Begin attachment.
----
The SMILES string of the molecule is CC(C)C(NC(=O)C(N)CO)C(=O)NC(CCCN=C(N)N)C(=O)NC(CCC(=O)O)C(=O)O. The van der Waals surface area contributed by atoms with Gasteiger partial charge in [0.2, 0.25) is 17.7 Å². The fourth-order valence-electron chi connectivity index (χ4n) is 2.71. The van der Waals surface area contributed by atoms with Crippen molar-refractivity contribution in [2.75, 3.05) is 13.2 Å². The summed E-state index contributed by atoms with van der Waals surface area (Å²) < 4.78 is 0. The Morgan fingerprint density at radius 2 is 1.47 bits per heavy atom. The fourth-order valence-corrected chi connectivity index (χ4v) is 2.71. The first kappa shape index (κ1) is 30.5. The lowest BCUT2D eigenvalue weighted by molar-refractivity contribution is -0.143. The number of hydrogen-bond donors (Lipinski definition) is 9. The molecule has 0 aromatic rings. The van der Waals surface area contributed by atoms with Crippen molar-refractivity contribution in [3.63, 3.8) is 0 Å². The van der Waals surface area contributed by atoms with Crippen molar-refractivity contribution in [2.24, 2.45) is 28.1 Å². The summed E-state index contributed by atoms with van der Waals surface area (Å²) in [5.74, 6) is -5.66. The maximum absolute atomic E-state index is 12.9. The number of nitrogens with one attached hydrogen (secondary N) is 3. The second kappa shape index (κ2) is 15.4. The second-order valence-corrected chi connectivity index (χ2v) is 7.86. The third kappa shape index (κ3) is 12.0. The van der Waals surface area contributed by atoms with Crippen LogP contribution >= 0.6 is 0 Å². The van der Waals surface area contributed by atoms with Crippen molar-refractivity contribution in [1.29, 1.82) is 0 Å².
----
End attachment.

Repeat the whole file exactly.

The SMILES string of the molecule is CC(C)C(NC(=O)C(N)CO)C(=O)NC(CCCN=C(N)N)C(=O)NC(CCC(=O)O)C(=O)O. The van der Waals surface area contributed by atoms with Gasteiger partial charge in [0.2, 0.25) is 17.7 Å². The fourth-order valence-electron chi connectivity index (χ4n) is 2.71. The van der Waals surface area contributed by atoms with Crippen molar-refractivity contribution in [2.75, 3.05) is 13.2 Å². The summed E-state index contributed by atoms with van der Waals surface area (Å²) < 4.78 is 0. The Morgan fingerprint density at radius 2 is 1.47 bits per heavy atom. The fourth-order valence-corrected chi connectivity index (χ4v) is 2.71. The first kappa shape index (κ1) is 30.5. The lowest BCUT2D eigenvalue weighted by molar-refractivity contribution is -0.143. The number of hydrogen-bond donors (Lipinski definition) is 9. The molecule has 0 aromatic rings. The van der Waals surface area contributed by atoms with Crippen molar-refractivity contribution in [3.63, 3.8) is 0 Å². The van der Waals surface area contributed by atoms with Crippen molar-refractivity contribution in [2.24, 2.45) is 28.1 Å². The summed E-state index contributed by atoms with van der Waals surface area (Å²) in [5.74, 6) is -5.66. The maximum absolute atomic E-state index is 12.9. The number of nitrogens with one attached hydrogen (secondary N) is 3. The second kappa shape index (κ2) is 15.4. The second-order valence-corrected chi connectivity index (χ2v) is 7.86. The third kappa shape index (κ3) is 12.0. The van der Waals surface area contributed by atoms with Crippen LogP contribution >= 0.6 is 0 Å². The van der Waals surface area contributed by atoms with Crippen molar-refractivity contribution in [1.29, 1.82) is 0 Å².